Muslims in Gujarat hope for peace, prosperity
Gujarat's Muslims welcome, albeit mutedly, Modi's victory, hoping for continued peace and economic development over the next five years.india Updated: Dec 23, 2007 22:36 IST
Gujarat's Muslims on Sunday welcomed, albeit mutedly, Chief Minister Narendra Modi's victory in the assembly elections, hoping for continued peace and economic development over the next five years.
"The community is happy because there has been no large-scale violence during the last five years," said Amin Sayyed, a community leader from Panigate locality of Vadodara.
"Muslims believe in peace. We in fact say Modi should continue for next 10 years - we are benefiting from the economic boom. There were 78 shops run by Muslims in Raopura locality (of Vadodara), now there are 122 of them," Sayyed told IANS over phone.
He said during the election campaign this time, unlike in 2002, Modi had not targeted Muslims with vitriolic comments. "He did not talk about Godhra (the 2002 communal violence after a train burning tragedy in that town) or revenge," he said.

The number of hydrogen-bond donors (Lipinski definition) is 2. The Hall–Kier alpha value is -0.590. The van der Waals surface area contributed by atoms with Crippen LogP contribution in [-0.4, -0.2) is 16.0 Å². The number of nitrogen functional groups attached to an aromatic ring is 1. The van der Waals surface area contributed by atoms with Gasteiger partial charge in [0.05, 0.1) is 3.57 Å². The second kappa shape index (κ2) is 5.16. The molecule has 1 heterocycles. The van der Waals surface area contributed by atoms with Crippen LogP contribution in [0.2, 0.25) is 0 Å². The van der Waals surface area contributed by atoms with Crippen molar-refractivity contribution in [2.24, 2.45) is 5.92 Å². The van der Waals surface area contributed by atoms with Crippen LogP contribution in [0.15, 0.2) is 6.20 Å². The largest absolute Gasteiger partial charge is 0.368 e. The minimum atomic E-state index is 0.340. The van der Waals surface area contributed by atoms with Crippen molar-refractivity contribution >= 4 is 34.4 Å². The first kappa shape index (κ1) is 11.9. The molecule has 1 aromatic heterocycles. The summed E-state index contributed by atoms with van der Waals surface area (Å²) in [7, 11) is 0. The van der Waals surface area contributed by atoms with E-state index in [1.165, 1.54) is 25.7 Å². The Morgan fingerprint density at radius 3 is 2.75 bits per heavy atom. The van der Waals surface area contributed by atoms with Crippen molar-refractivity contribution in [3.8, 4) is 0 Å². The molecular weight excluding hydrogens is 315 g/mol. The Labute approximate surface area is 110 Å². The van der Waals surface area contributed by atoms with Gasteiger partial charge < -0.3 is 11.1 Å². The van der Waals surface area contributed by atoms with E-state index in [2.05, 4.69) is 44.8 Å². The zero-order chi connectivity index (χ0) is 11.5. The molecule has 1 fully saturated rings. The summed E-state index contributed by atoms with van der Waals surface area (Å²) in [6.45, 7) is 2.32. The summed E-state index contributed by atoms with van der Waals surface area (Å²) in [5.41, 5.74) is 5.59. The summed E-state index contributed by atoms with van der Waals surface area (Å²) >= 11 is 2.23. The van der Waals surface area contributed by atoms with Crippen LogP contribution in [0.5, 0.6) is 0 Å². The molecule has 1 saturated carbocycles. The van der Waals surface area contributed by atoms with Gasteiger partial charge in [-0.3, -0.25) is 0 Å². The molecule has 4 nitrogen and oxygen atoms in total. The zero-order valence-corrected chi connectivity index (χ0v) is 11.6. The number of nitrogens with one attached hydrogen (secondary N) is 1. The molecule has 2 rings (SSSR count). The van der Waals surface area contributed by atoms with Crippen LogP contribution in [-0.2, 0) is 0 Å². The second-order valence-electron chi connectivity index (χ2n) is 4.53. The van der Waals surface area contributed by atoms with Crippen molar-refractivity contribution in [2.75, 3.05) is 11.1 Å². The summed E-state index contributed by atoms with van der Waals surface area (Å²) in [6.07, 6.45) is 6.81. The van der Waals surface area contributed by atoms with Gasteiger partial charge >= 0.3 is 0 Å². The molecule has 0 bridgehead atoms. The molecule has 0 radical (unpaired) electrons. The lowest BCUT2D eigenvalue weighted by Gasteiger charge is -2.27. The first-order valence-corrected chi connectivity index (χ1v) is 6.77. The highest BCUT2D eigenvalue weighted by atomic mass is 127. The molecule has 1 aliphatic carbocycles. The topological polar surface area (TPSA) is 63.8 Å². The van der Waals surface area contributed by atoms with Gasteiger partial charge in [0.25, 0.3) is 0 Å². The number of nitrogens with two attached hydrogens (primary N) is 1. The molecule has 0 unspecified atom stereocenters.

More than 1,100 people, mostly Muslims, had died in the 2002 communal violence amid allegations that the Modi administration was biased against the minority community.
Mohammed Kalim Mansoori of Ahmedabad added, "Muslims have no problems with Modi running the government if there are no problems created for the community.
"We just want peace. He can keep his political power. He wanted to win, he has won."
A few Muslims, in fact, joined the victory celebrations at the Bharatiya Janata Party (BJP) state office here in the morning.
Mohammed Bilal, one of them, said, "Unlike before, there has been no curfew in these parts (with mixed population of Hindus and Muslims in the last five years. There have been some developmental works too. Let us hope Modi continues to develop Gujarat."
However, many survivors of the sectarian strife were clearly hoping for his defeat.
"Now we do not know if we will ever get justice. His government has done nothing for us in five years, what do we expect from him in next five years?" asked Ayeshabibi, who lives in an ad hoc rehabilitation camp on the outskirts of the city.